Then we issued our invitations for our wedding. (Jill) wasn’t going to send them one because she knew they wouldn’t come. I said “You don’t issue invitations based on who is going to accept, you issue invitations based on who you want to send them to.” And she also wanted to tell her grandmother and her mother would say “Oh you don’t

 

 

want to worry her about that. You don’t want to do that, it’ll upset her. ” Well, (Jill) finally decided “I’m going to do it.” She went over and talked to her grandmother and she said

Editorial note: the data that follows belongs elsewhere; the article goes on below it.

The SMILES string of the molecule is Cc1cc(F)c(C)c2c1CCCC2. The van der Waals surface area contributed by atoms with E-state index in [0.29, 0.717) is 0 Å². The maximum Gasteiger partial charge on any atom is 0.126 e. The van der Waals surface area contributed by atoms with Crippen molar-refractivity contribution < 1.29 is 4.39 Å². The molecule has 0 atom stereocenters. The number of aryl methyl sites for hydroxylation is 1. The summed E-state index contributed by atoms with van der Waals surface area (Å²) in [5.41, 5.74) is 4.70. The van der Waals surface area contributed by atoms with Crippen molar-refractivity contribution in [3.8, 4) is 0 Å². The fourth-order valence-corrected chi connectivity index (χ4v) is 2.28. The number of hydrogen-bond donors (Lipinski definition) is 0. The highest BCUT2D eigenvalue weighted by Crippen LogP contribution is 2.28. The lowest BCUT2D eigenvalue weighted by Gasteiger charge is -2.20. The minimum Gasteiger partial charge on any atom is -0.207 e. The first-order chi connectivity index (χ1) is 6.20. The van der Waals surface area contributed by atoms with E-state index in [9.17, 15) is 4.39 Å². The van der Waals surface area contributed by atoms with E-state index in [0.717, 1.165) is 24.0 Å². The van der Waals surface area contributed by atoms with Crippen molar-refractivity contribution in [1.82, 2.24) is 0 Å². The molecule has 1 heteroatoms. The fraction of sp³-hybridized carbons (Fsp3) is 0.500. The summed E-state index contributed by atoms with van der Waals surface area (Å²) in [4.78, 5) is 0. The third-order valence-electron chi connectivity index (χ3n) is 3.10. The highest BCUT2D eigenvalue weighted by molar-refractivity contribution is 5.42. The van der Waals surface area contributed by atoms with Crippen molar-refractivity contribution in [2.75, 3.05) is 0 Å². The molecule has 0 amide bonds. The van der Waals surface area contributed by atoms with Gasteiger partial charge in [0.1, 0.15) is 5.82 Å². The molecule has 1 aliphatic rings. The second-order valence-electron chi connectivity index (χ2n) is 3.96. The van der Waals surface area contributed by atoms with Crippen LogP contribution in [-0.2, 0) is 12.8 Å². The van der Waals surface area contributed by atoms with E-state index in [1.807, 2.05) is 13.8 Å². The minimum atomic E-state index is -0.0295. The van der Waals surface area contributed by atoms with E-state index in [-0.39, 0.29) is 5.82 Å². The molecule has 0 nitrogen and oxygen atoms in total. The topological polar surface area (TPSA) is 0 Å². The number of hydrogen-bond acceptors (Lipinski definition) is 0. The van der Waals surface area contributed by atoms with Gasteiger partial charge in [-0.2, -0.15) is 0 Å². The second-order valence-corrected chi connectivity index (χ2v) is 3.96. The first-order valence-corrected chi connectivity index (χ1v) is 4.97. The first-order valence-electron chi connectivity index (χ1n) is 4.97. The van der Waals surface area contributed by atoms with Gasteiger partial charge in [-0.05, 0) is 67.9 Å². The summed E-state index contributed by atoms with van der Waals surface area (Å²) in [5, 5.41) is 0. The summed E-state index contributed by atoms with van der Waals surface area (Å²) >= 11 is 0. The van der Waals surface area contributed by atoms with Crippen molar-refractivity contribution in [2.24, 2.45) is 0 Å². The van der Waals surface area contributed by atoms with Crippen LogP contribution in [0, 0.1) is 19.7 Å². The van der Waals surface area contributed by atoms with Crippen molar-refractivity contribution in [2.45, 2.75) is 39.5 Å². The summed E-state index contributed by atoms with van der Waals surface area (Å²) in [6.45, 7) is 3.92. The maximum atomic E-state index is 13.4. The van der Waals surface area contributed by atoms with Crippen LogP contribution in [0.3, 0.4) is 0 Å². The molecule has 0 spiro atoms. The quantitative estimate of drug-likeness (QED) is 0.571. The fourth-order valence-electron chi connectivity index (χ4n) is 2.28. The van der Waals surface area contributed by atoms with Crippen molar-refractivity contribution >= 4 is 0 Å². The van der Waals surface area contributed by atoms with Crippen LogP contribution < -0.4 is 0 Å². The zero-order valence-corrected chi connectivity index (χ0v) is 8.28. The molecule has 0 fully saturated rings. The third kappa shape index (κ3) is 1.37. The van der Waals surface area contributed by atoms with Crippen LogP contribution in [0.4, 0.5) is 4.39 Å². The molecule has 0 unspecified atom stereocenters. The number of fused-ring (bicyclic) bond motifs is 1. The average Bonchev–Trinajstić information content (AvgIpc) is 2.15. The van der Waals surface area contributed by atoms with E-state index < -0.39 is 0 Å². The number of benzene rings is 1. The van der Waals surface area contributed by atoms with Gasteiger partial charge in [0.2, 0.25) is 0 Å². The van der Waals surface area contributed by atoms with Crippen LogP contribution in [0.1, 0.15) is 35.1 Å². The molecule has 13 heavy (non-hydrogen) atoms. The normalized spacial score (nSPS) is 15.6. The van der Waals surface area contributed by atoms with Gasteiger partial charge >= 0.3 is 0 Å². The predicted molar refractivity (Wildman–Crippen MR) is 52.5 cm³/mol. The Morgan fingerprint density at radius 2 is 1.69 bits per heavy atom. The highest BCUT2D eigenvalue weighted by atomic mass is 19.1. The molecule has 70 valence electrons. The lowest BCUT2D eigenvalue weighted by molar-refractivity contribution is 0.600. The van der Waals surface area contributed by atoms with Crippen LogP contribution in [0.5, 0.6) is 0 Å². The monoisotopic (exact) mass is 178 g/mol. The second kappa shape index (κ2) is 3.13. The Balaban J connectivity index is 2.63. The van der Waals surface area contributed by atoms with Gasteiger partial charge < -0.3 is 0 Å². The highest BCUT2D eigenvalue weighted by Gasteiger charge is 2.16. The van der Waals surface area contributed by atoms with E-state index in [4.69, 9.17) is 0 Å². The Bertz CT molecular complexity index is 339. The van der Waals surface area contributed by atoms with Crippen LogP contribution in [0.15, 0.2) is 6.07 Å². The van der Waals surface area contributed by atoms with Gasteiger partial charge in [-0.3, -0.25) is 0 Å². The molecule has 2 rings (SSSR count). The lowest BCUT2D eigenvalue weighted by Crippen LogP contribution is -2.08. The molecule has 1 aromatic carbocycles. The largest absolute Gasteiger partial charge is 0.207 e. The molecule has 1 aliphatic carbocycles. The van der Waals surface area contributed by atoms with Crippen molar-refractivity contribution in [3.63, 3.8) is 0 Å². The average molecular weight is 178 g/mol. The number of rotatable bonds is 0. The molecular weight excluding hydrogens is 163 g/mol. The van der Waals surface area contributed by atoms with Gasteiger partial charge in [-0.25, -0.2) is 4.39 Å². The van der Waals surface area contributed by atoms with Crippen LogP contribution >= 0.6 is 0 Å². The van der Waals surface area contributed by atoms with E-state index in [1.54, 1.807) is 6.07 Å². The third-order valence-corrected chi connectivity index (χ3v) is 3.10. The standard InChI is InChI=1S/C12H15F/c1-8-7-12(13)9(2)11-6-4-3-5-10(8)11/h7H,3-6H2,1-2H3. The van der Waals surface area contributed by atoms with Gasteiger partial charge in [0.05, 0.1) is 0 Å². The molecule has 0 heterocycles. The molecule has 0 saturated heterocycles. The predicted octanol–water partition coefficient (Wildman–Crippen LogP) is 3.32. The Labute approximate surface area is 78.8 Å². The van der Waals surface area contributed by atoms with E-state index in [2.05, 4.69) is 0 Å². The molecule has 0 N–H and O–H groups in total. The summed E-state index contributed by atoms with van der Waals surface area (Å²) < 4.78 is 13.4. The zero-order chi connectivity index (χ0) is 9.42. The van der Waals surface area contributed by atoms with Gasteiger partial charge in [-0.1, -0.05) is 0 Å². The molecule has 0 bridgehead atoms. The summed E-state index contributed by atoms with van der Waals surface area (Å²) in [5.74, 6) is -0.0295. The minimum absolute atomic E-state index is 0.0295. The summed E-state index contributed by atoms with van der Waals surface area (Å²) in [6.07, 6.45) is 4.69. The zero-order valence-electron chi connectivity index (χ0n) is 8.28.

“You know I just want to tell you…” and her grandmother said, “I watch Donahue, what’s the big deal?” That was OK! I think one of the other things that helped them accept our relationship was that all of the other people who came into her life hadn’t been very healthy. And they were very transitory and I wasn’t. If you have a ceremony you sort of say you’re not transitory, which is why I insisted that we have a ceremony. For Jill it would have been fine just to live together. Well, I had never, I had never, never lived with another adult my whole life. No relationship, ever. In my whole adult life, my whole forty years, I had never done that. Not with Louis, not with Ryland, not with anybody. And I wasn’t going to start now. I mean, we did live together before we had our ceremony, but it was my clear intent that if we were going to stay together it was going to be with a permanency to it. She was more than content to just walk out in the woods and say our thing and I said, “No, if it’s not public, if we’re not before people declaring ourselves to each other, it’s too easy to walk away. I’m not going to do that. ” And it was a deal breaker, I can’t think of any other words. If she was not willing to have a ceremony, we would not be together. I was just not willing to do that. So she said “OK” and she tried, “Well, can we do it in the woods by a stream?” (I said), “No, you had your wedding, this one’s mine. I’ve never been married. You had yours; this one’s mine. ” There were a few compromises. I wanted to wear a red dress. She said, “No. ” I said “OK, I’ll wear a black dress.” So we had a few compromises. (The hard) part of it was who she was going to invite. I said, “You invite based on who you want to invite, not based on who you think’ll accept.” So she made out a list and I said, “You’re sure that’s all?” (She said), “Yeah, that’s all.” So I said, “Now look, I don’t want to be ordering more.” “No, that’s 0,” she said. So we ordered 100 invitations. Then she’s like, “Well, I need to ..1 need …. We have togobackandorderanother25or5O.” Soshedidgetintoit.